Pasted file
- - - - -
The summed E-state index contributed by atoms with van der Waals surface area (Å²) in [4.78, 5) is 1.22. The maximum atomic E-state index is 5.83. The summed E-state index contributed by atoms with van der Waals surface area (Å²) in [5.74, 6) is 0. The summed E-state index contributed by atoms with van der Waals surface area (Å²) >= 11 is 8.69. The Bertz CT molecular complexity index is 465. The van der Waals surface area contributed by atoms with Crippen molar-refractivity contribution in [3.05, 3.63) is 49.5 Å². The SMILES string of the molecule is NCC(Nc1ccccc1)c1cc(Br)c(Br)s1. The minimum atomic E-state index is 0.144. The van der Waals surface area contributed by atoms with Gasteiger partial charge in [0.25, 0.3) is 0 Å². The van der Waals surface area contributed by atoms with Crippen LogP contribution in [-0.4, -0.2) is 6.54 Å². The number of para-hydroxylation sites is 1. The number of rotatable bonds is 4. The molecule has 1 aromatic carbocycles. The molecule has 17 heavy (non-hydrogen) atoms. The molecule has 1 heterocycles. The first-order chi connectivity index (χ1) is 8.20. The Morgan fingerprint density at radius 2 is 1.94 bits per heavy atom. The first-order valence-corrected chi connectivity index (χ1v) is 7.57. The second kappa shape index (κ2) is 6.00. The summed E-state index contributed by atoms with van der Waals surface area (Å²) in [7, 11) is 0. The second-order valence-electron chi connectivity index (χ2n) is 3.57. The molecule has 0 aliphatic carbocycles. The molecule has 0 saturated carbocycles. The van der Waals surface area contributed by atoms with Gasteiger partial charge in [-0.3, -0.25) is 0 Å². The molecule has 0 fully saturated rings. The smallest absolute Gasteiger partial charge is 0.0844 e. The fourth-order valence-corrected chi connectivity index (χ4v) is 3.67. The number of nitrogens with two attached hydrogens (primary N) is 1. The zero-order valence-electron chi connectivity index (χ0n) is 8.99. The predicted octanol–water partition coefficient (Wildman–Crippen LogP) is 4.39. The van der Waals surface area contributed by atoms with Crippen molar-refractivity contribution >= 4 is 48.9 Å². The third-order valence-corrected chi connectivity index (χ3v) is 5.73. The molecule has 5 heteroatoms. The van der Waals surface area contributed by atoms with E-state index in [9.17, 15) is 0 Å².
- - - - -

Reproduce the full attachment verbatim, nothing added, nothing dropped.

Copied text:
The summed E-state index contributed by atoms with van der Waals surface area (Å²) in [4.78, 5) is 1.22. The maximum atomic E-state index is 5.83. The summed E-state index contributed by atoms with van der Waals surface area (Å²) in [5.74, 6) is 0. The summed E-state index contributed by atoms with van der Waals surface area (Å²) >= 11 is 8.69. The Bertz CT molecular complexity index is 465. The van der Waals surface area contributed by atoms with Crippen molar-refractivity contribution in [3.05, 3.63) is 49.5 Å². The SMILES string of the molecule is NCC(Nc1ccccc1)c1cc(Br)c(Br)s1. The minimum atomic E-state index is 0.144. The van der Waals surface area contributed by atoms with Gasteiger partial charge in [0.25, 0.3) is 0 Å². The van der Waals surface area contributed by atoms with Crippen LogP contribution in [-0.4, -0.2) is 6.54 Å². The number of para-hydroxylation sites is 1. The number of rotatable bonds is 4. The molecule has 1 aromatic carbocycles. The molecule has 17 heavy (non-hydrogen) atoms. The molecule has 1 heterocycles. The first-order chi connectivity index (χ1) is 8.20. The Morgan fingerprint density at radius 2 is 1.94 bits per heavy atom. The first-order valence-corrected chi connectivity index (χ1v) is 7.57. The second kappa shape index (κ2) is 6.00. The summed E-state index contributed by atoms with van der Waals surface area (Å²) in [7, 11) is 0. The second-order valence-electron chi connectivity index (χ2n) is 3.57. The molecule has 0 aliphatic carbocycles. The molecule has 0 saturated carbocycles. The van der Waals surface area contributed by atoms with Gasteiger partial charge in [-0.3, -0.25) is 0 Å². The molecule has 0 fully saturated rings. The smallest absolute Gasteiger partial charge is 0.0844 e. The fourth-order valence-corrected chi connectivity index (χ4v) is 3.67. The number of nitrogens with two attached hydrogens (primary N) is 1. The zero-order valence-electron chi connectivity index (χ0n) is 8.99. The predicted octanol–water partition coefficient (Wildman–Crippen LogP) is 4.39. The van der Waals surface area contributed by atoms with Crippen molar-refractivity contribution >= 4 is 48.9 Å². The third-order valence-corrected chi connectivity index (χ3v) is 5.73. The molecule has 5 heteroatoms. The van der Waals surface area contributed by atoms with E-state index in [9.17, 15) is 0 Å².